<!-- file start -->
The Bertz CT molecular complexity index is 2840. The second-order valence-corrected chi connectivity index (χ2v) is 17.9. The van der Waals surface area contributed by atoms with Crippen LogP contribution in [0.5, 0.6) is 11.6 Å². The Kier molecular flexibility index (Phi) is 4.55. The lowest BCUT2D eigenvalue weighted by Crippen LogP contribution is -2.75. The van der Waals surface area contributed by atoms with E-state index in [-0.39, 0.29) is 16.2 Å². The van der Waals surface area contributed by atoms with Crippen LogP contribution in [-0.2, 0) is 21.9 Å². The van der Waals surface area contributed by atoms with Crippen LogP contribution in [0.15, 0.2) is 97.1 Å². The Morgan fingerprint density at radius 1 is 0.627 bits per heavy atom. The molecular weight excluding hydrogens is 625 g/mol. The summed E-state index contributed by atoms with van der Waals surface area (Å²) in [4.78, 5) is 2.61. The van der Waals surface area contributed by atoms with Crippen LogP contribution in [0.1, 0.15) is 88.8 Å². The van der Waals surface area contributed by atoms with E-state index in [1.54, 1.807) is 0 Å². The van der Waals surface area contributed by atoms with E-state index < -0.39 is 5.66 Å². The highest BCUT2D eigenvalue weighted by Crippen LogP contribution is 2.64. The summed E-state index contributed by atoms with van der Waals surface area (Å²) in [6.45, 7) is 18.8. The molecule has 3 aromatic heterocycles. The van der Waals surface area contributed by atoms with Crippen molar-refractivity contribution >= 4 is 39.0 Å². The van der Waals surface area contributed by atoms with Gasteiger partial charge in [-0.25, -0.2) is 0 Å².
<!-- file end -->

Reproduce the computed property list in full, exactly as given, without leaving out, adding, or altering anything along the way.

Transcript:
The Bertz CT molecular complexity index is 2840. The second-order valence-corrected chi connectivity index (χ2v) is 17.9. The van der Waals surface area contributed by atoms with Crippen LogP contribution in [0.5, 0.6) is 11.6 Å². The Kier molecular flexibility index (Phi) is 4.55. The lowest BCUT2D eigenvalue weighted by Crippen LogP contribution is -2.75. The van der Waals surface area contributed by atoms with E-state index in [-0.39, 0.29) is 16.2 Å². The van der Waals surface area contributed by atoms with Crippen LogP contribution in [-0.2, 0) is 21.9 Å². The van der Waals surface area contributed by atoms with Crippen LogP contribution in [0.15, 0.2) is 97.1 Å². The Morgan fingerprint density at radius 1 is 0.627 bits per heavy atom. The molecular weight excluding hydrogens is 625 g/mol. The summed E-state index contributed by atoms with van der Waals surface area (Å²) in [4.78, 5) is 2.61. The van der Waals surface area contributed by atoms with Crippen LogP contribution in [0.1, 0.15) is 88.8 Å². The van der Waals surface area contributed by atoms with E-state index in [1.54, 1.807) is 0 Å². The van der Waals surface area contributed by atoms with E-state index < -0.39 is 5.66 Å². The highest BCUT2D eigenvalue weighted by Crippen LogP contribution is 2.64. The summed E-state index contributed by atoms with van der Waals surface area (Å²) in [6.45, 7) is 18.8. The molecule has 3 aromatic heterocycles. The van der Waals surface area contributed by atoms with Crippen molar-refractivity contribution >= 4 is 39.0 Å². The van der Waals surface area contributed by atoms with Gasteiger partial charge in [-0.25, -0.2) is 0 Å².